Here it's worth noting that existing telecom networks cannot meet all of the varied requirements that each and every industry has for network capabilities. For example, the Internet of Vehicles (IoV) requires ultralow latency; video streaming sites need high bandwidth; and banks need the highest possible level of network reliability. NFV and SDN technologies enable Virtual Private Network (VPN) "slices" that support the unique communication characteristics of each enterprise or industry. In other words, traditional telecom networks can be divided into thousands of network slices, and each slice will meet the custom needs of individual enterprises or industries. Such a model, which could be coined as Network Slice as a Service, would help operators better meet user needs in different personal, household, business, and specific industry scenarios.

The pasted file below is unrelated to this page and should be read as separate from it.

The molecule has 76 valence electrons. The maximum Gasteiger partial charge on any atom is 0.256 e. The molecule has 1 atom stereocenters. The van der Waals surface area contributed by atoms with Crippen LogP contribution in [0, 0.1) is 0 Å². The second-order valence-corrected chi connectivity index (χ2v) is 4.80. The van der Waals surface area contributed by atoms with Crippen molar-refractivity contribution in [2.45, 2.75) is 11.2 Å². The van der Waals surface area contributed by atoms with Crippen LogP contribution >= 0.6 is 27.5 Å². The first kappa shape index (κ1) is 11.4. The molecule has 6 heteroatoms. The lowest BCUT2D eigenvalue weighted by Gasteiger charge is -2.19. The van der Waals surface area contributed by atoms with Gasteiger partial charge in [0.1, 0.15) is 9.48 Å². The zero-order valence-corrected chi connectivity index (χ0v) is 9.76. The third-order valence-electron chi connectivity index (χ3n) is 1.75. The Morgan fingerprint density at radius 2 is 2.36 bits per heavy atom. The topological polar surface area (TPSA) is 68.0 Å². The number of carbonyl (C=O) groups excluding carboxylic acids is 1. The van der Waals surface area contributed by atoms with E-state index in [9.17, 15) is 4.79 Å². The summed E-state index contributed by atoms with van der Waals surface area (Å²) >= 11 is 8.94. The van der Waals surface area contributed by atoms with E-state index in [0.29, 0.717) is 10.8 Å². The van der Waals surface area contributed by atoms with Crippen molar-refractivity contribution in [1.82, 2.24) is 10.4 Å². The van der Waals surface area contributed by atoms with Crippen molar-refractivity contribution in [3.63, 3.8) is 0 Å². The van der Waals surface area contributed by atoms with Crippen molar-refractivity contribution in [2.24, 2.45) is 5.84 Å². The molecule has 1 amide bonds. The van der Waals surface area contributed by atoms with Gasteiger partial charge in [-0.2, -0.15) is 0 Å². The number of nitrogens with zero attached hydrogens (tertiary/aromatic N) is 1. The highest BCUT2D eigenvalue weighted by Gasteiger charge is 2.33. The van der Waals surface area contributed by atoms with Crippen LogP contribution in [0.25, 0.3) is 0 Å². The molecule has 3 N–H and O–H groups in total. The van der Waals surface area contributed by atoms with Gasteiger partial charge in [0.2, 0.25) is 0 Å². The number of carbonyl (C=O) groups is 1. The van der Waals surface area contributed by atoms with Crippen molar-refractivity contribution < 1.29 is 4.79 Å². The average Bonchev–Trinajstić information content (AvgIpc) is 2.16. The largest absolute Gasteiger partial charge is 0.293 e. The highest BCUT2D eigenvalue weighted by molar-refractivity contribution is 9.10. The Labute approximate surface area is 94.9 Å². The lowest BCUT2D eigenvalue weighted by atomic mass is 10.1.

Deployment by Tier-1 Operators: Vodafone Launched the World's First Cloud-based VoLTE Commercial Network
Above and beyond reduced OPEX, the true value of NFV is found in its ability to drive more revenue with an agile, smart, and value-added cloud-based network. And when it comes to NFV deployment, operators are no longer just talking the talk, but walking the walk. They have accumulated valuable experience in NFV deployment, and are ready to move forward.
Although it's a leading global telecom operator, Vodafone has felt the impact of OTT services on its traditional telecom services such as voice and SMS. NFV effectively addresses this challenge, paving the way for Vodafone to build smart pipes, optimize networks, improve management efficiency, and make its networks smarter and more controllable—all while slashing maintenance costs. In addition, NFV enables Vodafone to truly open up its underlying networks, and strongly promote the innovation and flexible deployment of Internet services.
As early as 2013, Vodafone announced its One Cloud strategy of moving everything to the cloud. They adopted this transformation strategy not only to challenge OTT services, but more importantly to adapt to the explosive growth of data traffic in the Internet era, deliver better experience to its users, and shift its role from a pipe provider to a service provider.